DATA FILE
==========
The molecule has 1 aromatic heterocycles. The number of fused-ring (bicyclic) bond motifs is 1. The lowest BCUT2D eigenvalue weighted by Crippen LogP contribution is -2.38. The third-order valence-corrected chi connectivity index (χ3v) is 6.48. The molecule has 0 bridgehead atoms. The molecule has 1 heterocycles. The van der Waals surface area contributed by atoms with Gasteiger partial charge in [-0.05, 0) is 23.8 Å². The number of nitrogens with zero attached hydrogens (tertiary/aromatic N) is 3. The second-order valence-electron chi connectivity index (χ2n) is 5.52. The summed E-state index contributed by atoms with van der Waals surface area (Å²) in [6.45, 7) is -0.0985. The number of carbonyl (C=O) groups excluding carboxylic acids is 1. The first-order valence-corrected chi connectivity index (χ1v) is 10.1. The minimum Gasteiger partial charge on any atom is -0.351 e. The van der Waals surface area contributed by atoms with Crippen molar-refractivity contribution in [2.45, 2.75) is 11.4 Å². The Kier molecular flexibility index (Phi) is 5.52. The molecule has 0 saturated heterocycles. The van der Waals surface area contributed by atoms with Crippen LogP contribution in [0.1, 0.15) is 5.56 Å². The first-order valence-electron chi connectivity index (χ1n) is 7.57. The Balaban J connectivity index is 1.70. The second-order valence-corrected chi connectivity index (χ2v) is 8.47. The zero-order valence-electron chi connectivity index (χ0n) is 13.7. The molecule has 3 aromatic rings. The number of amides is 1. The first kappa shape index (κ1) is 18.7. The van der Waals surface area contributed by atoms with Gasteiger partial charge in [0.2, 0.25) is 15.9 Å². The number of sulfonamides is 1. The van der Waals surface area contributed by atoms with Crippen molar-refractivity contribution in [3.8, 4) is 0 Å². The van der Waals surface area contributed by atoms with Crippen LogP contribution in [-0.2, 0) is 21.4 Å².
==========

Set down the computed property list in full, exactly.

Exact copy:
The molecule has 1 aromatic heterocycles. The number of fused-ring (bicyclic) bond motifs is 1. The lowest BCUT2D eigenvalue weighted by Crippen LogP contribution is -2.38. The third-order valence-corrected chi connectivity index (χ3v) is 6.48. The molecule has 0 bridgehead atoms. The molecule has 1 heterocycles. The van der Waals surface area contributed by atoms with Gasteiger partial charge in [-0.05, 0) is 23.8 Å². The number of nitrogens with zero attached hydrogens (tertiary/aromatic N) is 3. The second-order valence-electron chi connectivity index (χ2n) is 5.52. The summed E-state index contributed by atoms with van der Waals surface area (Å²) in [6.45, 7) is -0.0985. The number of carbonyl (C=O) groups excluding carboxylic acids is 1. The first-order valence-corrected chi connectivity index (χ1v) is 10.1. The minimum Gasteiger partial charge on any atom is -0.351 e. The van der Waals surface area contributed by atoms with Crippen molar-refractivity contribution in [2.45, 2.75) is 11.4 Å². The Kier molecular flexibility index (Phi) is 5.52. The molecule has 0 saturated heterocycles. The van der Waals surface area contributed by atoms with Crippen LogP contribution in [0.1, 0.15) is 5.56 Å². The first-order valence-electron chi connectivity index (χ1n) is 7.57. The Balaban J connectivity index is 1.70. The second-order valence-corrected chi connectivity index (χ2v) is 8.47. The zero-order valence-electron chi connectivity index (χ0n) is 13.7. The molecule has 3 aromatic rings. The number of amides is 1. The first kappa shape index (κ1) is 18.7. The van der Waals surface area contributed by atoms with Gasteiger partial charge in [0.2, 0.25) is 15.9 Å². The number of sulfonamides is 1. The van der Waals surface area contributed by atoms with Crippen molar-refractivity contribution in [3.8, 4) is 0 Å². The van der Waals surface area contributed by atoms with Crippen LogP contribution in [-0.2, 0) is 21.4 Å².